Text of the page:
I watched "It Chapter Two" last night. And then I got to thinking.
Based on the Stephen King novel, the film concludes the story of a group of children from Derry, Maine. 27 years before the events of the second film, they as children were forced to grapple with a malevolent entity that often took the form of a clown. Even if you haven't seen the film(s) or the earlier television adaptation, you can probably picture everything.
As I watched last night, what struck me was that the movie seems to be not so much about horror or killer-clown phobia, but a meditation about childhood, memory, and mid-life. 27 years out from their early adolescence and facing an undeniable adulthood, the central characters of the film returned to a home filled with memories they had not even previously recalled.
As I think about a group of middle-aged people suddenly called two-and-a-half decades into the past to re-engage their junior high selves, I suddenly began to do the same myself. I am 40 years old. Subtract 27 years from that and I'm back in 1993, a freshly minted teenager in rural southern New Jersey. As with so many of us, it was a transformative time. My heart was filled with so much. My horizons were limited...but growing. The patterns of childhood were enhanced and disrupted. New voices and new faces appeared in my nascent personal community--individuals who became vitally important in those delicate years. Some have stayed with me. The role of others has faded with time.
It was during this season of my life that everything was just beginning. I began to learn to fall in love. I came to be part of a Christian community. I explored faith. Directions and commitments emerged that echo even today. I did not know it at the time, but those were magic days.
And yet: as anyone who has been a 13-year old can tell you, these days are often only idyllic from a distance. Up close and in real-time, they could be a maelstrom. Not quite a "let's all band together to kill an evil clown trying to murder us" kind of storm, but chaotic nonetheless. If we dare dredge up the memories we have forgotten (or repressed) we could tell some tales.
As I watched the film last night, I saw the reunion of a group of friends who had previously come together in a very particular season in their lives. I watched them begin to remember the experiences of those earlier days. I observed how there was familiarity and difference in their interaction. I saw how, over the brief span of the film, they were gifted with the opportunity to step back into a different time. They were able to recall a piece of the tapestry that came to be their lives. It made me want to do the same.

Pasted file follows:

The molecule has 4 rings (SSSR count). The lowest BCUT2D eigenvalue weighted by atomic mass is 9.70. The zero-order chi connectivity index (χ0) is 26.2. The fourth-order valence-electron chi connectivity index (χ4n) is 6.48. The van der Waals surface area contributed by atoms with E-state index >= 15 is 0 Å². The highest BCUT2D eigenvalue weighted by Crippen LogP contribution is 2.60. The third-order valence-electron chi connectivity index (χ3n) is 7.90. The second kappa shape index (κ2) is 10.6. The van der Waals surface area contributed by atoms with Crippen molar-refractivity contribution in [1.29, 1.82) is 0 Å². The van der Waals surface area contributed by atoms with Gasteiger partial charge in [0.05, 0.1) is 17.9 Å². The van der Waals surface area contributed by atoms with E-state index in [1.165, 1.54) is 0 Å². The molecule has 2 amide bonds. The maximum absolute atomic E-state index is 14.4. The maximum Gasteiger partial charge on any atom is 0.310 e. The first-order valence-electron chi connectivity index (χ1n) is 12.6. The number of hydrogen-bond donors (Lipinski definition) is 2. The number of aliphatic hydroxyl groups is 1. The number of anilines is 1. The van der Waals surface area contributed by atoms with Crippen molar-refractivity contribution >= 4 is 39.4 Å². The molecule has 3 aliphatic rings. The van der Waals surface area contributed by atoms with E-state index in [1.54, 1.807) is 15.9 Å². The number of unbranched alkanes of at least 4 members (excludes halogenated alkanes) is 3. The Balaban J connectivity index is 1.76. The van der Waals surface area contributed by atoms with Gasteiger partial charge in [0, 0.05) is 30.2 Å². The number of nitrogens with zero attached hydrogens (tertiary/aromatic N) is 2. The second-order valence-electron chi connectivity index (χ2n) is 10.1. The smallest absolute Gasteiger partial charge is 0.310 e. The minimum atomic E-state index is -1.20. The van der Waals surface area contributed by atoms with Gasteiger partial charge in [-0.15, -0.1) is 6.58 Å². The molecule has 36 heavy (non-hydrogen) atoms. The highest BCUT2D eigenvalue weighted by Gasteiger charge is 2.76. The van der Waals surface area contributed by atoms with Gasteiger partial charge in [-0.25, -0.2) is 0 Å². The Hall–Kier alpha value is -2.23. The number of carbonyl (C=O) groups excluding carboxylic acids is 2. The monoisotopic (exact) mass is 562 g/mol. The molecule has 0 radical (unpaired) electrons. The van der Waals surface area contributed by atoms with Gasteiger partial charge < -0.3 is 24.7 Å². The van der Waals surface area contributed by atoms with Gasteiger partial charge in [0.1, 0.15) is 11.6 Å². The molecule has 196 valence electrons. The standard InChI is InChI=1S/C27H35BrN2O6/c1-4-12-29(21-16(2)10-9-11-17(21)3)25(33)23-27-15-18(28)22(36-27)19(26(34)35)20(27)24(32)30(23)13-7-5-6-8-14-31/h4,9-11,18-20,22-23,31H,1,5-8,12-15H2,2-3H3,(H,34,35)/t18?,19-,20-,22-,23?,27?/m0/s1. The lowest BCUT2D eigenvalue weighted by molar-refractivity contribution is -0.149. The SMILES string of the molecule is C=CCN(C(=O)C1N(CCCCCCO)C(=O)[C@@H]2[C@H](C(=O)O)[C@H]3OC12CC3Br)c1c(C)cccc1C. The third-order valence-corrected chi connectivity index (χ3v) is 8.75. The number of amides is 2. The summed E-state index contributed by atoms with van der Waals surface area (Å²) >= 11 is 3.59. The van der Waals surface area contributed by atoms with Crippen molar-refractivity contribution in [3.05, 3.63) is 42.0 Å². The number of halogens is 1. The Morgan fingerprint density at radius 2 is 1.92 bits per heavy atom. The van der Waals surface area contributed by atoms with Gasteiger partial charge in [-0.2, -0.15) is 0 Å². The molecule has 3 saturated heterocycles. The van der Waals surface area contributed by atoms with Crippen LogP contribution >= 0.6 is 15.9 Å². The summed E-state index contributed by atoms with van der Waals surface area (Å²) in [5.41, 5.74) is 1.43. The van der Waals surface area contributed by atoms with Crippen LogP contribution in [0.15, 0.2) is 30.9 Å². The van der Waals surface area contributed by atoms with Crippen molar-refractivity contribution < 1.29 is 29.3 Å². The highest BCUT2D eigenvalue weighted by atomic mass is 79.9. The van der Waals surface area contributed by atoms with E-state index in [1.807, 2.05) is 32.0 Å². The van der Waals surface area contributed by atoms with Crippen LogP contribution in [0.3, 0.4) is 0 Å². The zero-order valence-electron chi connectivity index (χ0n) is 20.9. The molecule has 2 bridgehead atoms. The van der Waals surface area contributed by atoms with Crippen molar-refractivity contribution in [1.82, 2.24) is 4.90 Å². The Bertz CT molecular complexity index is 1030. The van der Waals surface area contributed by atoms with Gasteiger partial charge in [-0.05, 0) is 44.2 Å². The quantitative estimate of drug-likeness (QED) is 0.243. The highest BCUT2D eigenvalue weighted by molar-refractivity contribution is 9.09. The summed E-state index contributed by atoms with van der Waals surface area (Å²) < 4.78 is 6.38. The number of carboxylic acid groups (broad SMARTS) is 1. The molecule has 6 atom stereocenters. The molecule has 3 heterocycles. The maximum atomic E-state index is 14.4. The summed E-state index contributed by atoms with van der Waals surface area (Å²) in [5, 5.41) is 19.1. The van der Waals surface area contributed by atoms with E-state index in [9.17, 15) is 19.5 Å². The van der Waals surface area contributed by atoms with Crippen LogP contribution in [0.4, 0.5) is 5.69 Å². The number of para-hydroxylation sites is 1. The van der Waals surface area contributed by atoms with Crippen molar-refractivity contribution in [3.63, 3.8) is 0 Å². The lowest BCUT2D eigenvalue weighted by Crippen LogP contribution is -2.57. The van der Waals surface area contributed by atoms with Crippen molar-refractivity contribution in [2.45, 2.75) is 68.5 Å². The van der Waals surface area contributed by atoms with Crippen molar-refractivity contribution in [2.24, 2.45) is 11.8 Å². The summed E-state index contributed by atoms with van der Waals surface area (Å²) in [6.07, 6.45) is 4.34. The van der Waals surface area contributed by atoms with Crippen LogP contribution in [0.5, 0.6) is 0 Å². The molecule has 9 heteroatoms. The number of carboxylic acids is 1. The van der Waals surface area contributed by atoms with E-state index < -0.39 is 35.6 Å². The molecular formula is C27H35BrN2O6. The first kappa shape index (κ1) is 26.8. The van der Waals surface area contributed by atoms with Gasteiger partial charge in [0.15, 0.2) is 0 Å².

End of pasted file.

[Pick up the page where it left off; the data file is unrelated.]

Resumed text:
It seems a strange thing to rhapsodize about their reunion in the context of this film. For any who have seen it, you know that their coming together was not without tragedy and cost. Not to mention to deep trauma each of them had to deal with. So please understand I draw some distinction between this and my own musings. Nevertheless, the opportunity afforded them was enviable. They were allotted time and space to inhabit their home once again. To spend time with those who had once been so important and reconnect and journey together once again, even for a brief season.
The social dynamics of reuniting with such people in our lives--many of whom have no doubt become strangers at this point--would be complex and not a little strange. But I think I would like to try it some time. I know that our teen years and the formative season of post-childhood are deeply fraught. I know too that there are some who have real pain and wounds from that time. But even in the midst of what for some might be great darkness, I suspect there were still flashes of light in the form of other people. Those we would like to see again. The ones we would like to talk to. Former friends we have barely recalled yet would like to thank. Individuals for whom we can thank God, even if we failed to do so at the time. People who, after spending time to really ponder it, we are thankful for now.
Call it a my mid-life crisis. Call it idealism for days gone by. Call it whatever you want. For me, I'll just say "thank you." Friends, I hope it takes far less that a Stephen King monster to bring us together again.
I'll end with a request. Take just a minute to think back to that summer between seventh and eighth grade. Remember those long nights filled with fervent waking dreams. Think of the names and faces of those almost-forgotten years. Be thankful. And maybe, just maybe: consider reopening the book of your life and making some reacquaintances.